With Trollope's example in mind, then, Eugenides's and Hitchens's suggestion to ignore fashion, commerce, etc., starts to look less like tough-minded, clear-eyed individualism, and more like a ritual genuflection in the direction of fashion and commerce. Advocating contrarian individualism is actually an exercise in vacuous platitude—and just bad advice.

Certainly Eugenides's article does nothing to dispel the sense of the deep conventionality of that advice. After insisting that the young writers stay true each to their own uniqueness, Eugenides imagines for them a series of unique experiences sodden with the stale genre tropes of literary fiction. He tells them they started writing in "response to the wondrousness and humiliation of being alive," and then imagines them all standing by a river with a dog appreciating nature, and/or at college experiencing romantic angst. "That's what you were probably like. I know you guys. We recognize each other," he declares. And then, with no apparent sense of irony: "So what I'm saying is, this is what got you here tonight: your over-stimulated, complicated, by turns ecstatic and despondent, specific self." All the brilliant young writers have the same specific ecstatic, despondent self, it turns out—an ecstatic, despondent self that looks just like Jeffrey Eugenides.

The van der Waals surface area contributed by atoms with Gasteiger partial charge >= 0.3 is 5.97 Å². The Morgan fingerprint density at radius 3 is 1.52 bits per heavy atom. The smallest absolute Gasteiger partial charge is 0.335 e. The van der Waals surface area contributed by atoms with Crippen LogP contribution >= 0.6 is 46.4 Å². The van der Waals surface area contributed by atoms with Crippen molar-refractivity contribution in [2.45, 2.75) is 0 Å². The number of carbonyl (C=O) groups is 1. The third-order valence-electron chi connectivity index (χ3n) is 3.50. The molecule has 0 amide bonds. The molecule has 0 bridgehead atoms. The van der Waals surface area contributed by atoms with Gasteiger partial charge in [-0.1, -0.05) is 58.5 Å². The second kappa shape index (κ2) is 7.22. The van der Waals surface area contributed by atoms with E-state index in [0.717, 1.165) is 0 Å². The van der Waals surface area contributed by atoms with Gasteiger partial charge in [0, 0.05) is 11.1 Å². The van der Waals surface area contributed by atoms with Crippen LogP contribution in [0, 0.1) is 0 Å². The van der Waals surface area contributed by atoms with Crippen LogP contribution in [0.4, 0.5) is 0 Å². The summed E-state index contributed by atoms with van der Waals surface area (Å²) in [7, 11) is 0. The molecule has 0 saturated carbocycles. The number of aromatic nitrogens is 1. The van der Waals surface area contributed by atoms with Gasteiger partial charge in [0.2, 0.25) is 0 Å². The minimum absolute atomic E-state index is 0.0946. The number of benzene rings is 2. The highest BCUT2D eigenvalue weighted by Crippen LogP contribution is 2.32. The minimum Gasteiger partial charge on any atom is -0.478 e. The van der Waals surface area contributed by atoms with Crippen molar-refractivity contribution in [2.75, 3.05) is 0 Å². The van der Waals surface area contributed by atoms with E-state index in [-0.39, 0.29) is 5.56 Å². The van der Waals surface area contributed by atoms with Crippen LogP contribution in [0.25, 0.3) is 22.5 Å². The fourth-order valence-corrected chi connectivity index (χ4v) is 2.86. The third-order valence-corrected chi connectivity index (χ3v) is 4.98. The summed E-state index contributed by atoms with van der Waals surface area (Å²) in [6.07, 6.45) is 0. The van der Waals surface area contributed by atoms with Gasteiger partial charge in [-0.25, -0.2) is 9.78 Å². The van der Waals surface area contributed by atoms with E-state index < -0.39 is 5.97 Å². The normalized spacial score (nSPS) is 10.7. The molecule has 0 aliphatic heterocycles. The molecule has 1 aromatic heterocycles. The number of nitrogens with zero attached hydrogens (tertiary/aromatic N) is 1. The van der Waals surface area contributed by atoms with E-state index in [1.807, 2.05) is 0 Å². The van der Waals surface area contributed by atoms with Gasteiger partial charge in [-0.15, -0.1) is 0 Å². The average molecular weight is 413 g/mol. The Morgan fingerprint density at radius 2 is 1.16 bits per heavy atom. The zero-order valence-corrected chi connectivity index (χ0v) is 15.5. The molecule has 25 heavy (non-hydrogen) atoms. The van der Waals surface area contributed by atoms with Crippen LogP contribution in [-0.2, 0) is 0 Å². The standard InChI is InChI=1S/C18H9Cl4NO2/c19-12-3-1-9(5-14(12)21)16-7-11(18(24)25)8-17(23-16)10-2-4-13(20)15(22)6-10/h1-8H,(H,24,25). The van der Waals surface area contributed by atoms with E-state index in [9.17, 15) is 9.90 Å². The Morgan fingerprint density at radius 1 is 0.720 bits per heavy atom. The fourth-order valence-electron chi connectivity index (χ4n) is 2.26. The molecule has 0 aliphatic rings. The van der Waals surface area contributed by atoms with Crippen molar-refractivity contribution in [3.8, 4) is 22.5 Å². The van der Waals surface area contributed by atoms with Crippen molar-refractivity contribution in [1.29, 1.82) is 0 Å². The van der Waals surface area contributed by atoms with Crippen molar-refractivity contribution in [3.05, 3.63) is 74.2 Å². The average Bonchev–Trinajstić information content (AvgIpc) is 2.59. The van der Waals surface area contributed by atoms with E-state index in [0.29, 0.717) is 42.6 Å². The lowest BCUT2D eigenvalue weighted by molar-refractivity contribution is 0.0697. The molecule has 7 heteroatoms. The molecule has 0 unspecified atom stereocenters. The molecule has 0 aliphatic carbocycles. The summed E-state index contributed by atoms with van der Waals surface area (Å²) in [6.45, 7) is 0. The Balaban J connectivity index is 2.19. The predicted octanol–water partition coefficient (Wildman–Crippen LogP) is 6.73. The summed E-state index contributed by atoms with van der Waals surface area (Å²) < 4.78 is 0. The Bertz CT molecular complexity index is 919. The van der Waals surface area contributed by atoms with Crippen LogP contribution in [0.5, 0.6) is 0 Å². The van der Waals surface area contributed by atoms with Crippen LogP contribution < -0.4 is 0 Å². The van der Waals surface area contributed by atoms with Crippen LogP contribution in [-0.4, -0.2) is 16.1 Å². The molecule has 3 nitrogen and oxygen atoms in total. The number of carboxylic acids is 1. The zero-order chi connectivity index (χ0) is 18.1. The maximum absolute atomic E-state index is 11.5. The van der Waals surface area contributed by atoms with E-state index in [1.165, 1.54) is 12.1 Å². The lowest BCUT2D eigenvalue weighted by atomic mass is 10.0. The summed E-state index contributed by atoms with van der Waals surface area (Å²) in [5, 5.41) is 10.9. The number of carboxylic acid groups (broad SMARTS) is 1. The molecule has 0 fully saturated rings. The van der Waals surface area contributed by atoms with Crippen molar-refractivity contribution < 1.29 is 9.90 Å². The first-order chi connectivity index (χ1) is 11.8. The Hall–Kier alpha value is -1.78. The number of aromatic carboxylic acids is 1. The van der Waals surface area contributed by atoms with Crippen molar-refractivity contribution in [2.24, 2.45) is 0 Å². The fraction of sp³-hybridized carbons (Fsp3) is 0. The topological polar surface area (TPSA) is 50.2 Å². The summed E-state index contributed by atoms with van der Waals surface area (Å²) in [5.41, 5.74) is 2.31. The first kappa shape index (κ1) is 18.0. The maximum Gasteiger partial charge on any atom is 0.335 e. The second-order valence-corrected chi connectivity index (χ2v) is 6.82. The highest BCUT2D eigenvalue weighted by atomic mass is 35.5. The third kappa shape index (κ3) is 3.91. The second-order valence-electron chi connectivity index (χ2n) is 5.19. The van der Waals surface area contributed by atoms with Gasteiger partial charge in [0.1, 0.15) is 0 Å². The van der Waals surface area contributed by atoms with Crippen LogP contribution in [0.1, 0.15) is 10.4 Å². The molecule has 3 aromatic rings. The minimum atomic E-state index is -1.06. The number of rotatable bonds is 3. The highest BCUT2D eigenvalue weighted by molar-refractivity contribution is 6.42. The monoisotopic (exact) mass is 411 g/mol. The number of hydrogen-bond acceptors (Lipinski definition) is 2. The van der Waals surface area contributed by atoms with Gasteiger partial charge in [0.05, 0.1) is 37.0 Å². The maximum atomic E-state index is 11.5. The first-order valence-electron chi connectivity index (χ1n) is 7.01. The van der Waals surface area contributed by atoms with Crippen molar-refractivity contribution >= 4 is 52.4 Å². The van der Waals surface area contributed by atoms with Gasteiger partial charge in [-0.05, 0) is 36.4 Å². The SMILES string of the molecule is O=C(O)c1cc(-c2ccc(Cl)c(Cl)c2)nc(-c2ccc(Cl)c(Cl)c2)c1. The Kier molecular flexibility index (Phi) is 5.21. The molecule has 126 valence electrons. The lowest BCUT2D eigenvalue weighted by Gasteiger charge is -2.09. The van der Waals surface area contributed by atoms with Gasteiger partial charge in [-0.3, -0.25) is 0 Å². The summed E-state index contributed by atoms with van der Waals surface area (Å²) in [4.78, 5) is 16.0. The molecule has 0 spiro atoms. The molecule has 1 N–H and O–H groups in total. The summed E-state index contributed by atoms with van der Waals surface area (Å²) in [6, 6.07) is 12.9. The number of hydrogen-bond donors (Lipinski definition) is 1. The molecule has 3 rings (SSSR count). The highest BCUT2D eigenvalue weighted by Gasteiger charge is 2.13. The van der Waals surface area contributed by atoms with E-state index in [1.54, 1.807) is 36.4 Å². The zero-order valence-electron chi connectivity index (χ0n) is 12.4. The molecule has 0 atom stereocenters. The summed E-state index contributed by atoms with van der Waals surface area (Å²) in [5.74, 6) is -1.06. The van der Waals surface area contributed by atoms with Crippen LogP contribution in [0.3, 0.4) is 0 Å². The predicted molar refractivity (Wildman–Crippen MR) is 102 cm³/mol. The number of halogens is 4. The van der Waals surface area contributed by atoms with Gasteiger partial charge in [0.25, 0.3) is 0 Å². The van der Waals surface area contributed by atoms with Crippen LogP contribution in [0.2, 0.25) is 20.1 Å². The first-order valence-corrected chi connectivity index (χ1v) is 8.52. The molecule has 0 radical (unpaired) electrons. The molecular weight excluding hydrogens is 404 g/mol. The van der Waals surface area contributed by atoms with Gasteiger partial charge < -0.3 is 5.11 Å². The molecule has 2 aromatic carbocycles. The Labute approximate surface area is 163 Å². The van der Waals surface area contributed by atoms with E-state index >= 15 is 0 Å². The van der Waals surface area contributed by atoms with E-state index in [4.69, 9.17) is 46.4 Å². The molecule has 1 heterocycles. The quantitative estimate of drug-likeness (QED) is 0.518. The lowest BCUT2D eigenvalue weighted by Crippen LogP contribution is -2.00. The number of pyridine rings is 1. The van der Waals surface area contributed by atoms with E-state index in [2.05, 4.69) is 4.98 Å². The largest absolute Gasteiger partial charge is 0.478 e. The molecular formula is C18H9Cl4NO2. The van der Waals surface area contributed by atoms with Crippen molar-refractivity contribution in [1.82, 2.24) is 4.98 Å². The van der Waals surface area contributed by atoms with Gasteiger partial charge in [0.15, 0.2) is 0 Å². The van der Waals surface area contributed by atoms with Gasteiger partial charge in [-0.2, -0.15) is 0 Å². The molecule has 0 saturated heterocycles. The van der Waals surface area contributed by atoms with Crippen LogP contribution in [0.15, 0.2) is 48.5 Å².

Shakespeare, Ezra Pound, and George Bernard Shaw weren't beyond their times; they were smack in the middle of them. And if you're a writer, your time and place will shape you too. What's so scary about that?

Not that Eugenides's self originates with him or anything. His vision of the artist as imbued with a transcendent and yet desperately vulnerable idiosyncratic something—he didn't make that up. Instead, those ideas come from that world outside that he's so worried about. They derive from vaunting modernist artistic self-assertion a la abstract expressionism; or from vaunting romantic artistic self-assertion a la Byron; or, going way back, from the vaunting philosophic self-assertion of Descartes trying to figure out a way to exist in sealed skull with no world anywhere. "I think therefore I am" is less a statement of the way things are than it is an Enlightenment utopian fantasy, in which the ego gets to be the entire universe.